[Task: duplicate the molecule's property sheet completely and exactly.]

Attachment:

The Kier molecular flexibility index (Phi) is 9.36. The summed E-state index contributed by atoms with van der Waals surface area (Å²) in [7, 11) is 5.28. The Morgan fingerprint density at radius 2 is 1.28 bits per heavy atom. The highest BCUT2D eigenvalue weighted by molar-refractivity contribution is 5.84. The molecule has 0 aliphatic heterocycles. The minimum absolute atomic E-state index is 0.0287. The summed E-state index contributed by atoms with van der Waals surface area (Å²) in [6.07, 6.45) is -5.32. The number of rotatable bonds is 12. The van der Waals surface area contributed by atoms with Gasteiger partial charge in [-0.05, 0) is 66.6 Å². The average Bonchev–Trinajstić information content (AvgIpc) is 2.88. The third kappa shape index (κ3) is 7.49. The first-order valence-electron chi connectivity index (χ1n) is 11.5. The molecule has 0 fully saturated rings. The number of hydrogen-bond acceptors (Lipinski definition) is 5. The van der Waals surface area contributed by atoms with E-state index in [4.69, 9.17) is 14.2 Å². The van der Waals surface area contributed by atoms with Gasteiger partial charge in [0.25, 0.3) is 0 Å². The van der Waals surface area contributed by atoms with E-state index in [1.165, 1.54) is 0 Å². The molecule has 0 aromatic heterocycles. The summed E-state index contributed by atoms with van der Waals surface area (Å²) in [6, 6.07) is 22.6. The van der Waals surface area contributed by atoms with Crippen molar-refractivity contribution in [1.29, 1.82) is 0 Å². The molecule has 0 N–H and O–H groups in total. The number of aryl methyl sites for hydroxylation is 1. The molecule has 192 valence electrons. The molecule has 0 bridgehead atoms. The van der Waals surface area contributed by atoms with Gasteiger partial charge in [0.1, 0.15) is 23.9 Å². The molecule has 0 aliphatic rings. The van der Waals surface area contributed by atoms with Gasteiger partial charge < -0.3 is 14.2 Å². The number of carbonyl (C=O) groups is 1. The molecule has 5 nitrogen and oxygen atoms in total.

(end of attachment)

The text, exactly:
The Kier molecular flexibility index (Phi) is 9.36. The summed E-state index contributed by atoms with van der Waals surface area (Å²) in [7, 11) is 5.28. The Morgan fingerprint density at radius 2 is 1.28 bits per heavy atom. The highest BCUT2D eigenvalue weighted by molar-refractivity contribution is 5.84. The molecule has 0 aliphatic heterocycles. The minimum absolute atomic E-state index is 0.0287. The summed E-state index contributed by atoms with van der Waals surface area (Å²) in [6.07, 6.45) is -5.32. The number of rotatable bonds is 12. The van der Waals surface area contributed by atoms with Gasteiger partial charge in [-0.05, 0) is 66.6 Å². The average Bonchev–Trinajstić information content (AvgIpc) is 2.88. The third kappa shape index (κ3) is 7.49. The first-order valence-electron chi connectivity index (χ1n) is 11.5. The molecule has 0 fully saturated rings. The number of hydrogen-bond acceptors (Lipinski definition) is 5. The van der Waals surface area contributed by atoms with E-state index in [4.69, 9.17) is 14.2 Å². The van der Waals surface area contributed by atoms with Gasteiger partial charge in [0.25, 0.3) is 0 Å². The van der Waals surface area contributed by atoms with E-state index in [1.165, 1.54) is 0 Å². The molecule has 0 aromatic heterocycles. The summed E-state index contributed by atoms with van der Waals surface area (Å²) in [6, 6.07) is 22.6. The van der Waals surface area contributed by atoms with Crippen molar-refractivity contribution in [1.29, 1.82) is 0 Å². The molecule has 0 N–H and O–H groups in total. The number of aryl methyl sites for hydroxylation is 1. The molecule has 192 valence electrons. The molecule has 0 bridgehead atoms. The van der Waals surface area contributed by atoms with Gasteiger partial charge in [0.1, 0.15) is 23.9 Å². The molecule has 0 aliphatic rings. The van der Waals surface area contributed by atoms with Gasteiger partial charge < -0.3 is 14.2 Å². The number of carbonyl (C=O) groups is 1. The molecule has 5 nitrogen and oxygen atoms in total.